1. Maintain and develop existing systems on traditional MCM vessels,
2. Work with France and industry to create an advanced offboard mine detection, classification and neutralisation system,
3. Develop a combined influence sweep system in conjunction with Atlas Elektronik,
4. Invest in a number of supporting research strands such as systems autonomy and signature emulation.
Reading the tea leaves, it looks though the Royal Navy will potentially be using two unmanned surface vessels, the Atlas ARCIMS for sweeping and the Thales/ASV Halcyon for AUV operation, which hardly seems like a logistically efficient solution given they are very similar.
It is also uncertain what will happen to the existing REMUS and Seafox equipment.
However, the Royal Navy is evolving a very carefully balanced and well thought through roadmap that is conservative and ensures the little-discussed enablers like bandwidth are managed effectively but takes advantage of modern off-board, unmanned and autonomous systems to increase speeds whilst keeping clearance divers and MCM vessels out of the danger zone.
Contrast this with the USN and the difference is clear, the Royal Navy clearly places great value on mine countermeasures and is doing an exemplary job of capability husbandry.
As the programmes develop I think there is a high probability they will be operated from existing MCM vessels, vessels of opportunity, the shore and even this;
In May 2016, the MoD awarded a £1m contract to QinetiQ demonstrate the integration of unmanned systems within the Royal Navy, from ADS
Under the contract with the Mine countermeasures and Hydrographic Capability (MHC) team in the MOD’s Defence Equipment and Support (DE&S), QinetiQ will provide a demonstration system to explore the integration of unmanned surface and underwater vehicles into Royal Navy operations. The system includes displays, software and computing infrastructure; it is fully transportable and capable of integrating unmanned systems from multiple suppliers.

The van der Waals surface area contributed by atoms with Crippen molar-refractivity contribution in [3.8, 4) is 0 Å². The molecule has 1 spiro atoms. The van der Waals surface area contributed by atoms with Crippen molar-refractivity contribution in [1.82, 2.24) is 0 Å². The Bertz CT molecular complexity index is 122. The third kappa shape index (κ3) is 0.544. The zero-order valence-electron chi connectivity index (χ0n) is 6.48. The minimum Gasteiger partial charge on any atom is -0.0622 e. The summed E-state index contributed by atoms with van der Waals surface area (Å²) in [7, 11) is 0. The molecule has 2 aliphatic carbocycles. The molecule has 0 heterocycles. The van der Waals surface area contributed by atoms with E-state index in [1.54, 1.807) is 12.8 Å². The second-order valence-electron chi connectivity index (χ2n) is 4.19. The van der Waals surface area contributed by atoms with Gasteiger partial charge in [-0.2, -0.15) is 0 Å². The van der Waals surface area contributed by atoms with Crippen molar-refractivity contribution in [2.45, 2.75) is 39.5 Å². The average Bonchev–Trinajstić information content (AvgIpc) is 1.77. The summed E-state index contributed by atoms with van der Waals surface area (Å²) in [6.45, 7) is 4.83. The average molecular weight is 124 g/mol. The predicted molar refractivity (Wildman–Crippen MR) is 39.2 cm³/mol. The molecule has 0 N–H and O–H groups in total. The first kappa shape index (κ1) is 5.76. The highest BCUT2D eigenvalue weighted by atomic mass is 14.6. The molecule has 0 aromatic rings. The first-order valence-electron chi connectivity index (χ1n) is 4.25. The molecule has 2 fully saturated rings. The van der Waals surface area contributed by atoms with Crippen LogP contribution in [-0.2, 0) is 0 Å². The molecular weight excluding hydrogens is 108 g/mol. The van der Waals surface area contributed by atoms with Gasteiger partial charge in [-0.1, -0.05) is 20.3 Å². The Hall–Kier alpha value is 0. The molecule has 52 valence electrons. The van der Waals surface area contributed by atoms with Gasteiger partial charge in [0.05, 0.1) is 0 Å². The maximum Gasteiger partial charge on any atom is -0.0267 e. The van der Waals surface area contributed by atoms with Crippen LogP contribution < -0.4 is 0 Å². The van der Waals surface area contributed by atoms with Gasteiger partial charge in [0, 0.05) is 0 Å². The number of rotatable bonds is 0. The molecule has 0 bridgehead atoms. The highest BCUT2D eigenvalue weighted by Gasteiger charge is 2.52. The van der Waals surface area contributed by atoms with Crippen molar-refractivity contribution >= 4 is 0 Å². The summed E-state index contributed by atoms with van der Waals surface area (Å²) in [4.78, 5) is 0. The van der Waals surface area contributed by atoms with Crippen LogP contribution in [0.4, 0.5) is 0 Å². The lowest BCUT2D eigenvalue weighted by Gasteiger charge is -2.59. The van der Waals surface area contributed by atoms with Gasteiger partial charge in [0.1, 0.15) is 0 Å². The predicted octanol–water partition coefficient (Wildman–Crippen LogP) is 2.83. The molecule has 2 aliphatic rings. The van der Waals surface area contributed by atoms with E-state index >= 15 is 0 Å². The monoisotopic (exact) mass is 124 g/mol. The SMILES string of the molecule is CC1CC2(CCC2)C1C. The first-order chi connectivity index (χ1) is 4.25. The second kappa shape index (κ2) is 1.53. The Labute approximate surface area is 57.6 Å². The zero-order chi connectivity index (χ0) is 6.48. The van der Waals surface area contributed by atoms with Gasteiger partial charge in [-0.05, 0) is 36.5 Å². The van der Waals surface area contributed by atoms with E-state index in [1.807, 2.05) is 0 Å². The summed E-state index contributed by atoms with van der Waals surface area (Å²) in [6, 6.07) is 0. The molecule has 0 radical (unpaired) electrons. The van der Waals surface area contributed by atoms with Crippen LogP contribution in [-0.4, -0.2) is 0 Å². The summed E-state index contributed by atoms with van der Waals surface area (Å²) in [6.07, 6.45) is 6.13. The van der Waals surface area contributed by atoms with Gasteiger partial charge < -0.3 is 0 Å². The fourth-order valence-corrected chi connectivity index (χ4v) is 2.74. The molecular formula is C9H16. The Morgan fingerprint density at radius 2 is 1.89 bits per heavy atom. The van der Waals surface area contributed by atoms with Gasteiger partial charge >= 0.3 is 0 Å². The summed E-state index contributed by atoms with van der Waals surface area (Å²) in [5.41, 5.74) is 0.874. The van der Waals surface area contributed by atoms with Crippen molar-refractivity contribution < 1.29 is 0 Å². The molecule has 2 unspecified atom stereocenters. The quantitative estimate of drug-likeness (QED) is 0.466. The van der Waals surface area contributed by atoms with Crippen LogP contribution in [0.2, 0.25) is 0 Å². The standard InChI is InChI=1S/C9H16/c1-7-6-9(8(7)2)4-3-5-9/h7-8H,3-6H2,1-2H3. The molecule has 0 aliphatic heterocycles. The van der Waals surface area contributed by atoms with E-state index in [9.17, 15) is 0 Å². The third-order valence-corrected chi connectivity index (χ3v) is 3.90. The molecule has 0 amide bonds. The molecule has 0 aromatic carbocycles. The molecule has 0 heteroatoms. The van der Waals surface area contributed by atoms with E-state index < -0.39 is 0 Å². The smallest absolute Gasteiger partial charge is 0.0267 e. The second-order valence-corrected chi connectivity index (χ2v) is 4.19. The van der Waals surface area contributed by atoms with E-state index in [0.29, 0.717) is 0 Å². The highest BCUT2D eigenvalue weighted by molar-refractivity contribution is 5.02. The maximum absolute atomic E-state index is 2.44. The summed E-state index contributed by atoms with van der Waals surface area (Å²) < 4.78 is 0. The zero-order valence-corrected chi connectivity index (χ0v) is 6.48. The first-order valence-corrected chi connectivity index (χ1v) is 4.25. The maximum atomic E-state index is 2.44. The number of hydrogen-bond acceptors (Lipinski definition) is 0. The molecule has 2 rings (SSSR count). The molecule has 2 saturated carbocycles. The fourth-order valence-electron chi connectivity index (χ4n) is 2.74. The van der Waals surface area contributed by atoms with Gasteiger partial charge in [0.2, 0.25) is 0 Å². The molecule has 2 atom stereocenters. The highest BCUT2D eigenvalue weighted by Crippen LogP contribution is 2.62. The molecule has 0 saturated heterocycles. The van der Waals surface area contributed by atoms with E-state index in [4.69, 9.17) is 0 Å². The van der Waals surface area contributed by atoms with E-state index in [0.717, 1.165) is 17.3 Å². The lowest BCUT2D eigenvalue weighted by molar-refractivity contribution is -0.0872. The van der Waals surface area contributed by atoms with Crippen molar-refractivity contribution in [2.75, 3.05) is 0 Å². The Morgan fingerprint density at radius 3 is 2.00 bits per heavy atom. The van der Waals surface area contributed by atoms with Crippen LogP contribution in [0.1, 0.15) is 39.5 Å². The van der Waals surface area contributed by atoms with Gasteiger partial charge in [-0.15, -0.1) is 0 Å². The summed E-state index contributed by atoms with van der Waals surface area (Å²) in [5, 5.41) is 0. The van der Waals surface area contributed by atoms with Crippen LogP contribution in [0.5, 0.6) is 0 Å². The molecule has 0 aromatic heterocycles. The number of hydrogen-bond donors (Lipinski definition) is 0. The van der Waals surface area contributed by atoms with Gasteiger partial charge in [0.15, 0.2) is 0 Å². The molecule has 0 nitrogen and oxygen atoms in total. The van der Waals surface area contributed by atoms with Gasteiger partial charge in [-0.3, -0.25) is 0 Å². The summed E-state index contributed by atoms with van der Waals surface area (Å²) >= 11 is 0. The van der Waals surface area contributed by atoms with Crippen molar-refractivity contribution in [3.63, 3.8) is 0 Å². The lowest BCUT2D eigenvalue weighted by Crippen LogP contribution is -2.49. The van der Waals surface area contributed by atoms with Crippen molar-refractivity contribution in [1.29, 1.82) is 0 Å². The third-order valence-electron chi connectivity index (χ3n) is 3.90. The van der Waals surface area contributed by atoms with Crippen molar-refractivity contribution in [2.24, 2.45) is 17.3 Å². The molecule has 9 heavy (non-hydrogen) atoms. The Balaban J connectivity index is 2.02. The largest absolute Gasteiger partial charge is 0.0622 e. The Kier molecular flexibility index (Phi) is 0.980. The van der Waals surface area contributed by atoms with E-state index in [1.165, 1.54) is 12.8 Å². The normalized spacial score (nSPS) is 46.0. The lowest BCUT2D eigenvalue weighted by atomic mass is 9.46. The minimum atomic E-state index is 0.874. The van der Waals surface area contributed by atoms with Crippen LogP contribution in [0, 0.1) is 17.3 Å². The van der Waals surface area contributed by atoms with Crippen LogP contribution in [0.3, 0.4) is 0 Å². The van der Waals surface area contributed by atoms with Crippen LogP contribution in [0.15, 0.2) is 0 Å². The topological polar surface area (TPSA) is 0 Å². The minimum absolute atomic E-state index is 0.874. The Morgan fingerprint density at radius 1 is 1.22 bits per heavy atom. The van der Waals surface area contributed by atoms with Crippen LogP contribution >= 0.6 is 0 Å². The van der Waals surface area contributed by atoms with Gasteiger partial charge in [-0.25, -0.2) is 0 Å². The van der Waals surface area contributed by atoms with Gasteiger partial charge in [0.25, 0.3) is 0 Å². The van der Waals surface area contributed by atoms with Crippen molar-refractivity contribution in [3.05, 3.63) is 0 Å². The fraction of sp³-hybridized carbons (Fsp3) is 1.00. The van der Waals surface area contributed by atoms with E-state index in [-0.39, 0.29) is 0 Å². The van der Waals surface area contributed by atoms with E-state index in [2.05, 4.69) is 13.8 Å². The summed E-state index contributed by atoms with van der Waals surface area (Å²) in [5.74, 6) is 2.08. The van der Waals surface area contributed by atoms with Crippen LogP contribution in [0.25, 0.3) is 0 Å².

The demonstrator will play a central role in the mine warfare themed aspects of Unmanned Warrior, the Royal Navy’s showcase of unmanned systems due to be held in October 2016. The activity will take place around the BUTEC facility in Scotland, operated by QinetiQ on behalf of the MoD under the Long Term Partnering Agreement (LTPA)
After the Unmanned Warrior exercise, the command and control system will be operated by the Royal Navy’s Maritime Autonomous Systems Trials Team (MASTT) as part of their suite of systems under evaluation and trials.
The new project follows a £4.2m contract with the Defence Science and Technology Laboratory (Dstl), announced in November 2015, to deliver a similar command and control demonstration system for the coordination of multiple unmanned vehicles. It gives the MHC programme the means to fully understand the technology risks and performance boundaries for unmanned systems and to explore how to integrate equipment into an overall capability. As such, it complements work on the UK-French Maritime Mine Counter Measures programme and the UK Sweep capability demonstrator as the newest of the MHC demonstrators.
The objective of the overall programme is to minimise the number of bespoke screens and controls needed to conduct missions and improve efficiency through increased levels of system-to-system communication, minimising the risk of human error by reducing the burden on operators.
Both projects will be delivered by QinetiQ leading a team comprising BAE Systems, Thales, Seebyte and Atlas Elektronik UK.
The Royal Navy also released a teaser video for Unmanned Warrior